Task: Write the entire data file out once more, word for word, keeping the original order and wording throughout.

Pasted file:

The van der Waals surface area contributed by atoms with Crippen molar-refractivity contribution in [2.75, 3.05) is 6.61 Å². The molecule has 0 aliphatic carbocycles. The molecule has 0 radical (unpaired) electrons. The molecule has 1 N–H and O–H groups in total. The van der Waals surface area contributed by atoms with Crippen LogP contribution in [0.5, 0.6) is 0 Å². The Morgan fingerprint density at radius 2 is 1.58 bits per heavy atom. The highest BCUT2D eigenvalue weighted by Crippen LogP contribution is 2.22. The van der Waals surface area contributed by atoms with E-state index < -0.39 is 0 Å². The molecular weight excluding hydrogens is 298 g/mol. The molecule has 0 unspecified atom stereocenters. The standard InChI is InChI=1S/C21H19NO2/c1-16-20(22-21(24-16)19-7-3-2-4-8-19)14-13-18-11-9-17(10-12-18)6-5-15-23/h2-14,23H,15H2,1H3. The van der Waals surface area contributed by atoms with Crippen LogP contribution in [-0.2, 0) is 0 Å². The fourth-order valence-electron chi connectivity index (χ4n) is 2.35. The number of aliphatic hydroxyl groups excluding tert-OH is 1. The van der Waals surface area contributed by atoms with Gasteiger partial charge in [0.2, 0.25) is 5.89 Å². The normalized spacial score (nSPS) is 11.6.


The van der Waals surface area contributed by atoms with Crippen molar-refractivity contribution in [2.75, 3.05) is 6.61 Å². The molecule has 0 aliphatic carbocycles. The molecule has 0 radical (unpaired) electrons. The molecule has 1 N–H and O–H groups in total. The van der Waals surface area contributed by atoms with Crippen LogP contribution in [0.5, 0.6) is 0 Å². The Morgan fingerprint density at radius 2 is 1.58 bits per heavy atom. The highest BCUT2D eigenvalue weighted by Crippen LogP contribution is 2.22. The van der Waals surface area contributed by atoms with E-state index < -0.39 is 0 Å². The molecular weight excluding hydrogens is 298 g/mol. The molecule has 0 unspecified atom stereocenters. The standard InChI is InChI=1S/C21H19NO2/c1-16-20(22-21(24-16)19-7-3-2-4-8-19)14-13-18-11-9-17(10-12-18)6-5-15-23/h2-14,23H,15H2,1H3. The van der Waals surface area contributed by atoms with Crippen LogP contribution in [-0.2, 0) is 0 Å². The fourth-order valence-electron chi connectivity index (χ4n) is 2.35. The number of aliphatic hydroxyl groups excluding tert-OH is 1. The van der Waals surface area contributed by atoms with Gasteiger partial charge in [0.2, 0.25) is 5.89 Å². The normalized spacial score (nSPS) is 11.6.